The War on Terror Comes Home

It is usually difficult to find an issue, particularly in the form of current legislation, that unites retired generals and admirals, civil libertarians, Tea Party activists, retired intelligence officers, current Obama administration national-security officials, and former Bush administration officials. But this year's defense authorization bill, which passed both houses of Congress this week, did just that.

The 666-page bill is a vast document that authorizes $662 billion in defense spending for the fiscal year. Nestled in in this overarching bill are a series of controversial provisions that authorize the president to indefinitely detain terror suspects and require the military to take custody of anyone deemed to be a member of al-Qaeda.

The White House issued a veto threat to both the House and Senate versions of the bill. Just about every member of the administration’s national-security team—the director of national intelligence, secretary of defense, secretary of state, CIA director, FBI director, and others—said the bill did not give the president enough latitude to deal with terrorist suspects as he or she sees fit. In order to address the administration’s concerns, Congress inserted loopholes that make some of the law's most extreme requirements optional.  While it is curious what an optional requirement will look like in practice, it raises a more fundamental question: What is the point of the provisions in the first place? The changes allowed the president to limit military detention to foreign al-Qaeda operatives and allow for the use of federal courts as a possible venue for terrorism trials. On Wednesday, the Obama administration announced that it would sign the bill into law.

While these changes were meant to provide more flexibility to the administration to conduct counterterrorism operations, the ability to “opt out” of using military detention leaves the potential for each and every international terrorism case to be politicized. It sets up an automatic controversy whenever a noncitizen gets arrested on terrorism charges. As we saw in the aftermath of the attempted "underwear bomber" and the failed Times Square plot, the political environment in the wake of even failed plots is overreaction. This bill will simply arm the president’s political enemies with something to point to for criticism.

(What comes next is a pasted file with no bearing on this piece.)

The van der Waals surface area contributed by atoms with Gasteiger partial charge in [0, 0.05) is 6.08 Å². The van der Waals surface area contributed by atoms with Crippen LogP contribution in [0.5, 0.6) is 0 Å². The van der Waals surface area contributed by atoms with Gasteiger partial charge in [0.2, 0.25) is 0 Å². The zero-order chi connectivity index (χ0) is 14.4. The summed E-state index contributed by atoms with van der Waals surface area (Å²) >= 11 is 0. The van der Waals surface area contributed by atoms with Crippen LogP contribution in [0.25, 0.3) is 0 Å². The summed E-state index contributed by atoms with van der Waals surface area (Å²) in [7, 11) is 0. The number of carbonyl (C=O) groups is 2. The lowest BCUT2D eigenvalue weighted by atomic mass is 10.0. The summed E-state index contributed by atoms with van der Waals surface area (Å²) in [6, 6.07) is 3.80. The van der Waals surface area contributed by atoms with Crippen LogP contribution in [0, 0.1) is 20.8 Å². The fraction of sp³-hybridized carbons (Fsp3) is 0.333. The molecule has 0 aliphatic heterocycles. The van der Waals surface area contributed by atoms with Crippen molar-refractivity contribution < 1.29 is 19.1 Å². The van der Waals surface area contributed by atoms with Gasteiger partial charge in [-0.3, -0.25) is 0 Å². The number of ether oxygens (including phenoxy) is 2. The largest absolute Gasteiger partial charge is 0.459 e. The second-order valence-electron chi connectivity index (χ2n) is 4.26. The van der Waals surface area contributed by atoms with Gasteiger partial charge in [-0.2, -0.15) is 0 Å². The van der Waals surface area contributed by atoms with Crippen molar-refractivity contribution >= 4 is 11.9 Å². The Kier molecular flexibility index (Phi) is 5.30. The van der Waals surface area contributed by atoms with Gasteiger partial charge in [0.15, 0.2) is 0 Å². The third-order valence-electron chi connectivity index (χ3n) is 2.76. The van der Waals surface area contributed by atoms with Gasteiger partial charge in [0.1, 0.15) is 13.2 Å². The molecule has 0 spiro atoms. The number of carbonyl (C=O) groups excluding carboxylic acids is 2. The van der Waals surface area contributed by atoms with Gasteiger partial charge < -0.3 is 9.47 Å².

One highlight coming out of the final bill is the removal of a new Authorization for Use of Military Force (AUMF). The authorization was passionately championed by Congressman Buck McKeon, a Republican from California and chair of the Armed Services Committee. This would have removed the connection between 9/11 and military action, as dictated by the 2001 AUMF that was passed just days after the 9/11 attacks. The new AUMF would have also expanded presidential authority with complete ambiguity to who the enemy is and what the expiration date is, giving any future president broad powers to engage in military actions without congressional approval. 

The debate around this legislation reveals a broader problem with the terrorism detention and prosecution debate. Advocates for military detention claim that military detention and prosecution is better at combating terrorism than civilian trials. But reality does not bear this out. There have been hundreds of successful terrorism prosecutions since 9/11. Those spending the rest of their life behind bars include Faisal Shahzad, who tried to set off a car bomb in Times Square in 2010, Zacarias Moussaoui, an al-Qaeda operative arrested in 2001, and Richard Reid, the so-called shoe bomber. Yet in that same time period, military commissions at Guantanamo Bay have only resulted in six successful prosecutions.

The efforts from lawmakers to keep prisoners at the Guantanamo Bay prison is equally mystifying. America’s civilian prisons are more than capable of handling the worst of the worst—the likelihood of escape is essentially nil. Furthermore, the federal system is not only effective; it’s a bargain when compared to Guantanamo Bay. The average cost at Gitmo is $800,000 per inmate a year, compared with just $25,000 per year in the federal prison.

The proponents of militarizing our judicial system argue that it is tougher on terrorism. The NDAA legislates that view into law. But the record speaks to the contrary. This is not, however, the only reason why there was an outpouring of opposition to the provision in this bill from national-security figures from across the political spectrum. They also recognize that, as two respected retired Marine Generals wrote earlier this week, “American ideals are assets, not liabilities.”

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